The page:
Yin Yanlei was literally blown away recently when a hydrogen balloon he bought and boarded to pick pine cones from the tops of trees was caught by a strong gust of wind.
The 29-year-old farmer from Wangqing county, Jilin province, and his older brother were sitting in the hanging basket under the balloon, while his mother and a helper were on the ground holding the ropes attached to the balloon.
But lacking experience, they didn't tie the ropes to trees fast enough. As a strong wind lifted the balloon, they were unable to hold it. Yin's mother was hauled off her feet before falling back to the ground, breaking her leg. Yin's brother jumped out of the basket in time, but Yin failed to do so.
"Not knowing where I was going, I was too anxious to enjoy the spectacular forest view below," he said.
His biggest fear was that the balloon would take him out of the country, as Wangqing is located on the border of China, Russia and the Democratic People's Republic of Korea.
After drifting for a while, he finally got a signal on his cellphone. "The first call was from my wife, who cried as she spoke, asking me to wait to be rescued and not to jump," he recalled.
Thinking of his family and his unborn, second child, he said what were possibly his last words: "I love you. If I survive, my love will last forever; if I don't, please take care of yourself for me."
His wife called police for help. Ye Zhenyu, one of the police officers, told the Beijing Morning Post that they had never received an emergency call about such a case before.
The police sent out a team of more than 40 officers and seven vehicles, which tracked Yin through his cellphone signal.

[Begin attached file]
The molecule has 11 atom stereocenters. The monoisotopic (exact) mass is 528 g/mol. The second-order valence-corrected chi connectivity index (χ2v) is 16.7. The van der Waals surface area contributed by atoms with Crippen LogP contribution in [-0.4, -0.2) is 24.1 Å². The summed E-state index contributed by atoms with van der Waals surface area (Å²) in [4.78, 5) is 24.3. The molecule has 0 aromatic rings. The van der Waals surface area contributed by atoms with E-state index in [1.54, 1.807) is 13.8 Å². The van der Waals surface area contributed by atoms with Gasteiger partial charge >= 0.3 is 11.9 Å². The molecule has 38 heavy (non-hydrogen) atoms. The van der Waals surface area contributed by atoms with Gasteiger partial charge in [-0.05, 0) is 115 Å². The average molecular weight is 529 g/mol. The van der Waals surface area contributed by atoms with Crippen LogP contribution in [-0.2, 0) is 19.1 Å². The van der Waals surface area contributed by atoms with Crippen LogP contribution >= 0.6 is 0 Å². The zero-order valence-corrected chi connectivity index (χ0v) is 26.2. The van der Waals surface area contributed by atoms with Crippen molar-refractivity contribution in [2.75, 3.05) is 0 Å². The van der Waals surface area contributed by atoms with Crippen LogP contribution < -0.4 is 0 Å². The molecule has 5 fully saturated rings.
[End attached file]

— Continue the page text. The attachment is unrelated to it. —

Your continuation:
Meanwhile, they called hydrogen balloon producers for possible solutions, and later told Yin to find tools and cut the balloon. With a piece of iron he broke off from the basket, Yin made three cuts in the balloon and waited for it to drop.
After more than two hours in the air, he finally saw his chance and jumped onto a nearby tree. Police officers rushed to his location, some 50 kilometers away from his home, and brought him down. Yin suffered only slight scratches.
When asked why he decided to use a hydrogen balloon for pine cone collection, he said he got the idea from other farmers.
Wang Mingli, an official with the forestry authority in neighboring Fusong county, said traditionally farmers climb trees and hit pine cones with sticks so that they fall to the ground. "But the trees are tall and those who climb them can be seriously injured if they fall. Every year there are such accidents," Wang said.
This way of harvesting pine cones can damage the trees, as the climbers wear shoes with nails in the soles, Yin said. Other methods include using long sticks to hit the pine cones from the ground, but often it is difficult to reach the tops of the trees, Yin said.
According to Wang, hydrogen balloons have gradually become a popular collection method with young forest farmers in northern China that is both effective and efficient, although hard to control.
When asked if he will try again, Yin said yes. "I have already bought a new balloon for my next harvest. I am willing to give it another try after careful research and study of its operation and safety measures."